The future can be scary. The endless string of dystopian blockbusters has convinced us there is no hope for this world. It is not “if,” but “when” our civilization, as we know it, will end. We’ll all live like Mad Max, Katniss Everdeen (“Hunger Games”), or Beatrice Prior (“Divergent”). Then again, leave it to Disney for a different point of view.
Writer-director-producer Brad Bird (“Ratatouille,” “Incredibles”) turned down the chance to direct the next “Star Wars” movie for this optimistic family feature. He begins “Tomorrowland” by reminding us there was a time when we all saw our future as bright, cheerful and promising. We couldn’t wait to see flying cars and experience time travel.
The story is narrated by George Clooney, as Frank Walker, a not-so-believable grumpy old man. It starts at the 1964 World’s Fair. We hear “A Great Big Beautiful Tomorrow,” sung by cowboy Rex Allen. That GE exhibit later became Disney’s Carousel of Progress.
The real stars are teenager Casey Newton, played by 25-year-old Brit Robertson, and the mysterious Athena, in a breakout role for 12-year-old Raffey Cassidy. Robertson, a veteran actress, who can still easily pass for a teener, is comfortable in the lead, while Raffey employs her hypnotic blue eyes and commanding presence to steal every scene.
Casey happens upon a “magic” pin that transports her to a beautiful “Emerald City” where everything is fantastic and wonderful. There are only a few pins in existence, but our cynical side says these pins are already on sale for five bucks at every Disney park. Casey is fascinated by this new world, but unfortunately, her visit is temporary.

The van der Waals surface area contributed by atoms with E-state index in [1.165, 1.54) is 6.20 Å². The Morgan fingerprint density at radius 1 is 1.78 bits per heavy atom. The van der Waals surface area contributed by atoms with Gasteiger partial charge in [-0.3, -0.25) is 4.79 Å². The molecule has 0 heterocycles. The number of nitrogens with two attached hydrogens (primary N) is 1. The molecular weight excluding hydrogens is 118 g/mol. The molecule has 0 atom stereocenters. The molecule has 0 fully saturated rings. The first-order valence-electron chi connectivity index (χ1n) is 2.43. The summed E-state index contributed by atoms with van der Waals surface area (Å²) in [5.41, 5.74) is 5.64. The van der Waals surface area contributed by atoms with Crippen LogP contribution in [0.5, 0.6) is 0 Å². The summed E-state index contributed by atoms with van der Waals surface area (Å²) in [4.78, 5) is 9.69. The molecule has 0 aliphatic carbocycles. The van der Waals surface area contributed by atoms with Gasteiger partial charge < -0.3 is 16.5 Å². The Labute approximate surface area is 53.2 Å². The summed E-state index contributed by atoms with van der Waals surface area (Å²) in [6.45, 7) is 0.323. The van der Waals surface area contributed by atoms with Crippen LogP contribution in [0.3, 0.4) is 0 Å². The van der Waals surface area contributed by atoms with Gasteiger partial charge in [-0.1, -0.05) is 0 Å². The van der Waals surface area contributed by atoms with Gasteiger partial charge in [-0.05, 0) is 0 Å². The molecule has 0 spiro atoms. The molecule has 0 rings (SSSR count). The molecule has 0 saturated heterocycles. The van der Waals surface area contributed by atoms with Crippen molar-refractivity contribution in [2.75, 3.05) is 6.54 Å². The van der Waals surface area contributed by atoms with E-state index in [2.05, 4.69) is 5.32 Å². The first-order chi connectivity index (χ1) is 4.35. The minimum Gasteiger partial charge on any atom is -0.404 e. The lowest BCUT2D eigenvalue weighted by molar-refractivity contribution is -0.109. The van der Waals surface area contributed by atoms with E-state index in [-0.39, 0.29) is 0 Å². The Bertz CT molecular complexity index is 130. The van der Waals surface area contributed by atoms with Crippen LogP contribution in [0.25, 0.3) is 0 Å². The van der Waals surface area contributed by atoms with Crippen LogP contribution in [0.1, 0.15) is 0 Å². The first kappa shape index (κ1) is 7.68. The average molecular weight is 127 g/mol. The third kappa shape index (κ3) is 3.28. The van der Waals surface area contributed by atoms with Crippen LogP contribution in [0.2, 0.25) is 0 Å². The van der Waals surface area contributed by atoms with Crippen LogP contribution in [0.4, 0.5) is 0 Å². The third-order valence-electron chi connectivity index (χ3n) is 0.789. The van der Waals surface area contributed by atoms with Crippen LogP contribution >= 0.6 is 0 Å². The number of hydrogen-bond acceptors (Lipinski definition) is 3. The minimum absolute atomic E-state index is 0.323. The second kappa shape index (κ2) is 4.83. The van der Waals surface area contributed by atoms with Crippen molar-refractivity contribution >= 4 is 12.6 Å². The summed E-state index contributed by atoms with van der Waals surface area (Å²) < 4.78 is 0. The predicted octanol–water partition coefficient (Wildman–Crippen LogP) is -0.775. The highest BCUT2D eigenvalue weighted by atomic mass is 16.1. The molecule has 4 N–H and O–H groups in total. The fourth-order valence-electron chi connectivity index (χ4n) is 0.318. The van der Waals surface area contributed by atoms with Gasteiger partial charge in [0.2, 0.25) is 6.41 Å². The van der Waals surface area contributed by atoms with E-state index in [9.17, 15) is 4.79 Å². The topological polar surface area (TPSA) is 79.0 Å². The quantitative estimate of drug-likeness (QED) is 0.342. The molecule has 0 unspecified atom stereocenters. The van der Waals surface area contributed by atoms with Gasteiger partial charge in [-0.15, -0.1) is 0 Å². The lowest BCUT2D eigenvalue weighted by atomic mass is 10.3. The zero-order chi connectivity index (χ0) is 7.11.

Disney gave its Imagineers a jog in the park and a $280 million dollar budget to create this brave new world. We are reminded that “imagination is more important than knowledge,” which carries some merit, but is somewhat of a stretch. Anyway, Bird is able to deliver a fairly traditional Disney Saturday matinee infused with a visionary look into the future. However, he also includes a much-needed message of hope.
Naturally, there is a Disney heavy, played without much snarl by Hugh Laurie (TV’s “House”). Much like some senseless Facebook gadflies, Nix lives to spread a message of darkness and despair. Weak-minded followers eagerly pile on that bandwagon while news outlets sensationalize each event as more catastrophic than the last.
As they discover their shared destiny, Frank, who had been a boy-genius inventor, reluctantly agrees to join Casey, who is bursting with scientific curiosity. Their mission is to unearth the secrets of that faraway place, somewhere in time and space. Assisted by Athena, they are not sure who to trust or where this quest will lead.
As Frank’s home is under siege, we are entertained by his gadget-laden defense shield, seemingly designed by “Home Alone’s” Kevin McCallister. The clean-cut men in black struggle to break through every barrier, so Frank and Casey eventually jump into his empty bathtub and embark on Mr. Toad’s Wild Ride.
This is not the most philosophically enlightening movie ever, but is a nice change of pace for everyone, especially for families and today’s children. It’s overly ambitious, but perfectly entertaining, mildly amusing and could generate sensible discussion.
“Tomorrowland” is 130 minutes and rated PG for sequences of sci-fi action violence and peril, thematic elements and language. Uncle Walt conceived the theme park of the same name to showcase the future and inspire imagination. It’s easy to wallow in despair, so Disney celebrates those who work to make a positive impact on the world.
Interestingly enough, it is Nix who reminds us, “Every day is the opportunity for a better tomorrow.” It’s not a Pollyanna message of simply thinking happy thoughts, but invites us to consider and create alternatives that are part of the solution. Or, maybe we’re like Harold from “Dumb and Dumber,” when Mary says his chances of dating her are one in a million, “So you’re telling me there’s a chance, yeah!”
Ron’s Rating: B Leigh’s Rating: B+